Harbour Seals in Svalbard

Prins Karls Foreland (Prince Charles Foreland)

This long island on Svalbard’s west coast and its surrounding seas constitutes Forlandet National Park. It boasts jagged peaks and wild glaciers that remind one of the Antarctic peninsula, alongside vast green plains and polar deserts. The harbour seal is commonly found here.

Huddle of walrus in Svalbard

Kvitøya (White Island)

When ice conditions allow, adventure seekers can discover Svalbard’s easternmost island, where polar bears roam and walrus swim. This island is the resting place of Andrée’s Arctic balloon expedition of 1897, which was one of the great mysteries of the Arctic for decades.

Svalbard is known as the kingdom of the polar bear for good reason

Kong Karls Land (King Charles Land)

This small island group is part of the Nordaust-Svalbard Nature Reserve and boasts the largest concentration of polar bears in Svalbard. Because of this, there is a ban on traffic to the island, with ships and aircraft not being able to come within 500 metres of the area.

Arctic landscape, Barents Sea

Bjørnøya (Bear Island)

The southernmost island of Svalbard is rarely visited because it can be challenging to access, with no protected bays, rough weather, strong wind and thick fog. While its history revolves around hunting, it is now an important scientific research site and the whole island is a nature reserve with restricted access.

A lone Black Guillemot


This small, remote island in the far southeast is part of the Southeast Svalbard Nature Reserve. Visiting can be a lucky dip because of heavy ice, fog, rough waters and unprotected beaches. The island has been identified as an Important Bird Area (IBA), supporting breeding colonies of thick-billed guillemots, black guillemots and black-legged kittiwakes.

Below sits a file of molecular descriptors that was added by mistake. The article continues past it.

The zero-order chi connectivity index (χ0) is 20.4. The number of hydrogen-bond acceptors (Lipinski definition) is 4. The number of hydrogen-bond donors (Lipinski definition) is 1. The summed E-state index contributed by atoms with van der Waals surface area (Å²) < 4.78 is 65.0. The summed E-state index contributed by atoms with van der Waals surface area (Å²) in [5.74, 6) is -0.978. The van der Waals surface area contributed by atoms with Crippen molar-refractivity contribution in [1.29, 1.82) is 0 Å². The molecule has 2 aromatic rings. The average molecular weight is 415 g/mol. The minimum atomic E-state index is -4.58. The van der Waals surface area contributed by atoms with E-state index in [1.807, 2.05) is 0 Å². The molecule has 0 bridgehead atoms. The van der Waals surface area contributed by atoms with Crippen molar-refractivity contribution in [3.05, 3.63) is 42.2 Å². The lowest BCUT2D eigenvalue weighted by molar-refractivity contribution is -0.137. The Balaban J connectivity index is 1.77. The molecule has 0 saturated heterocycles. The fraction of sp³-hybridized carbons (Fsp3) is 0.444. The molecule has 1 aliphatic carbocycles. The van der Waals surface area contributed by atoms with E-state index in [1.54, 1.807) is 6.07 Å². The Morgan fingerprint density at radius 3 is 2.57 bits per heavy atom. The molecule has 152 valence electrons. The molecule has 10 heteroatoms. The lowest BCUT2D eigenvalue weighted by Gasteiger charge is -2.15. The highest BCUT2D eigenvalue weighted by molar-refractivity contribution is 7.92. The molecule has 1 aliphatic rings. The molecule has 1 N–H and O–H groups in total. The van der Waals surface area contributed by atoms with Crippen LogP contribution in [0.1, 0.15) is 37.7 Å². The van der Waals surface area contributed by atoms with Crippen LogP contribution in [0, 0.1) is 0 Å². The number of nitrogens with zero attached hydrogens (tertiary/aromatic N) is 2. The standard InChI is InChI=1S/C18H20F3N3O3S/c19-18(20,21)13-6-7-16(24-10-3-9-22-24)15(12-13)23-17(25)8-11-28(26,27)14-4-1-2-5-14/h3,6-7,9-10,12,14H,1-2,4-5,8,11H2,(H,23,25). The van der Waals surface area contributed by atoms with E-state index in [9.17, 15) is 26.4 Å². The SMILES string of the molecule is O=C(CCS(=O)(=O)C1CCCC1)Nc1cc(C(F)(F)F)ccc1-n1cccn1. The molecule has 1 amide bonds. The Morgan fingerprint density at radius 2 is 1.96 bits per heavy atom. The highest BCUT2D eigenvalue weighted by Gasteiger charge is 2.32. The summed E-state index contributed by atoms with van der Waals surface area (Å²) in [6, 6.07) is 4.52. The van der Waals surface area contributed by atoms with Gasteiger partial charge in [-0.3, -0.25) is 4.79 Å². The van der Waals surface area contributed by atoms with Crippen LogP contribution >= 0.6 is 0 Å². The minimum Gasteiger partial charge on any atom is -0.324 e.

Destination Highlights

      Australia & New Zealand Activities

      Embark on an unforgettable journey to Australia & New Zealand with Aurora Expeditions. Our Expedition Team will lead you on excursions to explore the unspoiled beauty of the Antarctic wilderness, fully included in the cost of your expedition. Our Australia & New Zealand expeditions provide a comfortable yet thrilling experience, leaving you with unforgettable memories of your time in one of the most remote corners of the planet.


      Bird Watching




      Polar plunge

      Trips ashore

      Trips ashore




      Whale and mammal spotting


      Zodiac cruises


      Lecture on wildlife, our environment, history and destinations

      Add-on Activities


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      Sea kayaking in the Arctic

      Sea Kayaking

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      Scuba Diving

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      *Optional add-on activities are available on select voyages. They are listed on each itinerary page and additional fees apply.